Self-Publishing. Think Before You Speak.
A warning right off the bat: This is a bit of a rant, brought on by the post over on Squeaky Books and the comments following it. While I do understand that there is plenty of badly written self-published work out there, I certainly don’t think traditional publishing puts out pristine work either. That said, read on for a bit of self-pub opinions from me. (It was only a matter of time, right? XD)
Self-Pub. Think Before You Speak.
(or Please Share Only Your Well-Researched Opinions)
Non-writers, readers, and non-self-published writers telling self-published writers what they’re allowed to self-publish and how. This? This does not make any sense to me. There are those out there that give the basic argument of ‘Unless it’s about model trains or family histories, it shouldn’t be self-published.’ They’re also fond of, ‘Self-publishing for fiction is only appropriate if your work is very, very niche.’ Of course, that is often coupled with, ‘If you were rejected by a traditional publisher, you aren’t good enough to be published, so don’t self-publish’ and the obvious ‘Some people are lucky and end up with a traditional publishing contract and agent, but it’s rare.’
There are a few assumptions going around: Unless it’s non-fiction or to be shared only with friends and family, you should never self-publish, every self-published author’s goal is to eventually be picked up by a traditional publisher, and that they’re self-publishing because they already sent out queries and were denied.
On all three counts, I hit the giant buzzer to set off flashing red lights and sirens. This is coming from people who aren’t even self-published. That would be like me going into NASA and telling them what they can and cannot do with their space equipment and how. They wouldn’t care that I have a degree in Kinesiology, because I obviously didn’t have any training in what they do and cannot be considered an authority in their field. In short, I’d be laughed at and promptly removed by security.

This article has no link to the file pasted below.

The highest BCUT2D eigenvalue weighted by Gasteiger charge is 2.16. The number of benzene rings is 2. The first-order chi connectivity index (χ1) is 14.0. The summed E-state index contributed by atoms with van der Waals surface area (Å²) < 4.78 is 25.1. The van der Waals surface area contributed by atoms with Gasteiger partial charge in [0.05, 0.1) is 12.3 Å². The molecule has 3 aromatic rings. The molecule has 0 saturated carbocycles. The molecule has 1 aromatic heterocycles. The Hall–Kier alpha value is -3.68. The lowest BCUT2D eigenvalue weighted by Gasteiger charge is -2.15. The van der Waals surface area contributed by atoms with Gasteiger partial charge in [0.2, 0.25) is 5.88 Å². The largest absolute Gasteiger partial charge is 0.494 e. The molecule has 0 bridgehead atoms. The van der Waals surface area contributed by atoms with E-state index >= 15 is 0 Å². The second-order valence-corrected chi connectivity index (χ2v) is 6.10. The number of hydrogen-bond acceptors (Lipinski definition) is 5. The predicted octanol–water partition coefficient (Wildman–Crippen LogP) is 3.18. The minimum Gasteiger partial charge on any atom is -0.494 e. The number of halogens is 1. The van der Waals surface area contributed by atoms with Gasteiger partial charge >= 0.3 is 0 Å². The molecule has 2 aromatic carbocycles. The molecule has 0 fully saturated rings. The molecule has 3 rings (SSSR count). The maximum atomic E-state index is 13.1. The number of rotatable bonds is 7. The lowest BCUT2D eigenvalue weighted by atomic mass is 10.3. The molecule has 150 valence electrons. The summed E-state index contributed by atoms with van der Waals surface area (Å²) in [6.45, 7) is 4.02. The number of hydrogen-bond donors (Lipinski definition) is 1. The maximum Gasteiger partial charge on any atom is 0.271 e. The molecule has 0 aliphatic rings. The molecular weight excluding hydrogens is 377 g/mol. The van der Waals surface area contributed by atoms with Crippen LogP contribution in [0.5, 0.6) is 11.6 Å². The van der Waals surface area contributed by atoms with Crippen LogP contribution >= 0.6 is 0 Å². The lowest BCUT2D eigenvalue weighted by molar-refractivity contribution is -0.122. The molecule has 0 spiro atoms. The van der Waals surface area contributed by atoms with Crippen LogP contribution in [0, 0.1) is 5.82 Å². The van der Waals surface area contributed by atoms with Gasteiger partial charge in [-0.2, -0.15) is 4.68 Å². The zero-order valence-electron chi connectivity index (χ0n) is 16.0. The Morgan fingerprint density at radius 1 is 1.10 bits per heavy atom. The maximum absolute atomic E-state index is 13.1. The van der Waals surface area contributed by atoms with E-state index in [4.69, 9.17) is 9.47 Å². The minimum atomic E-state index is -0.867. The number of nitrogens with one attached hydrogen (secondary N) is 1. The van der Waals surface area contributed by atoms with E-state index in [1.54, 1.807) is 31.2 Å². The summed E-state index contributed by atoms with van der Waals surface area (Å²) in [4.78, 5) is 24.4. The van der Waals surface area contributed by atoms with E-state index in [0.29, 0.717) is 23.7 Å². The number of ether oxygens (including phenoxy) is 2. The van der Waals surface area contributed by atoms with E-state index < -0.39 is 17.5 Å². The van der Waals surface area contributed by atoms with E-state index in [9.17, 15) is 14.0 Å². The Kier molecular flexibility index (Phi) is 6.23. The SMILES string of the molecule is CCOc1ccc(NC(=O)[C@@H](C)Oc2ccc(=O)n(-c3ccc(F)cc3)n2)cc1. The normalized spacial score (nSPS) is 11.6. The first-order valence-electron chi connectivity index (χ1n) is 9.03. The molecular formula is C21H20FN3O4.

That’s what I feel like doing when people who don’t know what they’re talking about take it upon themselves to rail against self-publishing when they’ve never truly researched the different opportunities out there, including their own ‘safe haven’ of traditional publishing. They elevate traditional publishing onto this pedestal as if it’s this flawless standard to which all else must aspire. If that were the truth, then they would be right to tell us all that we’re only self-publishing because we’re the proverbial jealous, spurned lovers looking for vengeance. There’s only one problem…
Traditional publishers have one goal: to profit from your writing.
When they look at manuscripts and end up rejecting them, it’s for one reason: ‘We don’t know how to profit from this’.
Even if it’s ‘We don’t know how to market this to make a profit’, it’s still all about the bottom line. Publishers are not going around trying to do the world a favor and provide them with the best-written material out there no matter the subject matter. They just aren’t. They’re looking to make money, and why wouldn’t they? When authors are clamoring to get their publishing contract and hand off 80-90% of their royalties on future sales beyond their advances, it’s an excellent business to be in, don’t you think? Get as many authors buying into your system as you can, and you make a mint off of royalties that you haven’t actually earned at all, because only a small portion of your profit actually goes to paying editors, cover artists, and marketing.
We’ve just gotten used to it. Kids who want to grow up to be writers are raised with that notion that they must dream of being signed to a certain house that specializes in their genre of interest. But is that really the best thing for everyone to automatically think of when faced with the choices of self-publishing, vanity publishing, e-press publishing, and traditional publishing?
I would argue that it is not. I’ll admit that I’m quite pro-self-publishing, but that doesn’t mean I’m anti-traditional-publishing. First and foremost, I just want people to know their options, to have realistic expectations and research their publishers, be they traditional or e-press oriented. Writers who want to be published one way or another should learn everything they can about the process and what they can expect from each option before they make an educated decision about the road they take. What I’m saying here is that unwavering faith in traditional publishing as the end-all be-all of publishing is misplaced because most people don’t even fully understand what traditional publishers do, much less how they compare to self-publishing.